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An African Perspective on Migration and Diaspora 

Three questions to Joseph Asunka

INTERVIEW - 29 November 2021

Migration is a topic that triggers heated debates in Europe, some of which sometimes stray far from reality. This is particularly the case in France as the presidential campaign for the 2022 election is opening up. Afrobarometer, the pan-African survey research network, offers an African perspective on migration. Joseph Asunka, its CEO, answers our questions, deconstructing preconceptions about the African migrant diaspora. 

What type of population is most likely to emigrate in Africa and what are the reasons behind it?

Afrobarometer surveys conducted in 34 African countries between 2016 and 2018 show that more than one third (37%) of Africans have considered emigrating, though far fewer (3%) are making actual preparations to leave. The most popular destinations are other African countries, followed by Europe and the United States, though preferences vary widely by country and region. 

Men (40%) and urban residents (44%) are more likely to consider emigrating than women (33%) and rural dwellers (32%). Contrary to the myth that potential migrants are often poor, thoughts of relocating abroad are about equally common among the relatively well-off and the poor.

The data also support concerns about brain drain: the young and the educated are most likely to consider going abroad. Almost half (47%) of the youngest respondents, aged 18-25 years, report having considered moving elsewhere - about two to three times as many as in cohorts above the age of 45. Similarly, more than half (51%) of all respondents with post-secondary educational qualifications say they have given at least "a little" consideration to emigrating, including one in four (24%) who have considered it "a lot." In contrast, potential emigrants make up 43%, 29%, and 24%, respectively, of those with secondary, primary and no formal education.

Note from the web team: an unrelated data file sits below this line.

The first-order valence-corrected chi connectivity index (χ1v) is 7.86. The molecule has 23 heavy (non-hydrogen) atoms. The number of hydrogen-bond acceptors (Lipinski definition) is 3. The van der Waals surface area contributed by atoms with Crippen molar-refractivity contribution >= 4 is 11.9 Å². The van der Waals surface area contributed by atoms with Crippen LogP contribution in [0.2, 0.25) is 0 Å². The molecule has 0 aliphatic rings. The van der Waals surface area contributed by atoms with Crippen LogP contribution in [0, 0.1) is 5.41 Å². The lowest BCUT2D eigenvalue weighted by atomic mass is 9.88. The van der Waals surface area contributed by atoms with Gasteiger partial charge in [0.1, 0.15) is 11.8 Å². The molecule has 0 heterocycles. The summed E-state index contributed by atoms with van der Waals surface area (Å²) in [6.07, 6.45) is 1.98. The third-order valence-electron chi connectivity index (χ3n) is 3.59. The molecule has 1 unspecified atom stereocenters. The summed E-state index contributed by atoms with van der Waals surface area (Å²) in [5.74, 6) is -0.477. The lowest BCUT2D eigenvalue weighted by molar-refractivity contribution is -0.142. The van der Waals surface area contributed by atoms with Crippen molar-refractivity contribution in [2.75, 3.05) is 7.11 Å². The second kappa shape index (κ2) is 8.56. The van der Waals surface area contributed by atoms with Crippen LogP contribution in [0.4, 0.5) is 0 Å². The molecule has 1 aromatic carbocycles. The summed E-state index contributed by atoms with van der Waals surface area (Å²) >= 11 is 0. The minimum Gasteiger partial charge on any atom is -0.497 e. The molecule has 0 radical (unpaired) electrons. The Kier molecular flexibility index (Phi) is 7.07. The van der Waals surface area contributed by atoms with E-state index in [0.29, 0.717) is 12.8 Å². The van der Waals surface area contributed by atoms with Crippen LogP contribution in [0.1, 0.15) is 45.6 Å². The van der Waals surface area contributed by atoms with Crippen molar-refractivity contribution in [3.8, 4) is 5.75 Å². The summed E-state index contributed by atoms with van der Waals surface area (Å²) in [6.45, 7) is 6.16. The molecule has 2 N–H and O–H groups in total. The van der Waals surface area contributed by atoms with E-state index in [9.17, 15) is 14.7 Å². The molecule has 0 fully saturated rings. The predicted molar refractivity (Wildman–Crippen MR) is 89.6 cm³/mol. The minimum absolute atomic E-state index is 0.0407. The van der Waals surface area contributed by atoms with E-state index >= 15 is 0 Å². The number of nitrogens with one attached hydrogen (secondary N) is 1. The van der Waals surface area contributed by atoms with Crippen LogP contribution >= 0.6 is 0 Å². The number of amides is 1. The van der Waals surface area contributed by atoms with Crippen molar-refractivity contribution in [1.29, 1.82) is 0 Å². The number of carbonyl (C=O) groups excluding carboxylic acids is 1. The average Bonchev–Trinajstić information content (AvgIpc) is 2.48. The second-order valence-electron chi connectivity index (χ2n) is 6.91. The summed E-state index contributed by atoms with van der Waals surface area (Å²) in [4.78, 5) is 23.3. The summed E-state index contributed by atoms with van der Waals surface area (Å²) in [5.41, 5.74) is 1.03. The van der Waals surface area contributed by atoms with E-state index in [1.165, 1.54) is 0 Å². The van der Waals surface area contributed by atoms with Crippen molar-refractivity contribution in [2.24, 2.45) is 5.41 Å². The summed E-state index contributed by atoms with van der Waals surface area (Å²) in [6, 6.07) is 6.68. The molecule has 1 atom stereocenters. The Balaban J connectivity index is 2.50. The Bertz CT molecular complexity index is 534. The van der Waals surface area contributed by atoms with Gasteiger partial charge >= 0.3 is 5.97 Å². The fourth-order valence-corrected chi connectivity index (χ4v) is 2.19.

Finding work (44%) and fleeing economic hardship (29%) are the most frequently cited reasons for considering emigration. 

Finding work (44%) and fleeing economic hardship (29%) are the most frequently cited reasons for considering emigration. Another 4% would leave in search of better business prospects, and 2% of the interviewed indicate they would relocate in search of democracy, political and religious freedom protection, or personal security (i.e. to avoid crime or civil conflict). 

Pursuing their education abroad draws 6% of respondents, while 5% cite the lure of traveling, tourism, or adventure, and 3% would go to either join family members already living outside the country or to accompany family members who are leaving (for unspecified reasons).

This is fully in line with Afrobarometer’s findings that unemployment is the primary problem that Africans want their governments to address (cited by 37% of respondents as one of their top three priorities, ahead of health, education, and infrastructure), and that younger adults place greater emphasis on jobs than their elders do (38% among those aged 18-35 vs. 32% among those aged 56 and above). However, job creation is an issue on which citizens of all ages consistently rate their governments’ performance as poor. Across 30 countries tracked over the past decade, more than three quarters (77%) say their government is performing "fairly badly" or "very badly" in creating jobs, an increase from 70% recorded in 2011-2013.

What are the main departure and arrival points (within Africa and abroad)? How are these trends evolving?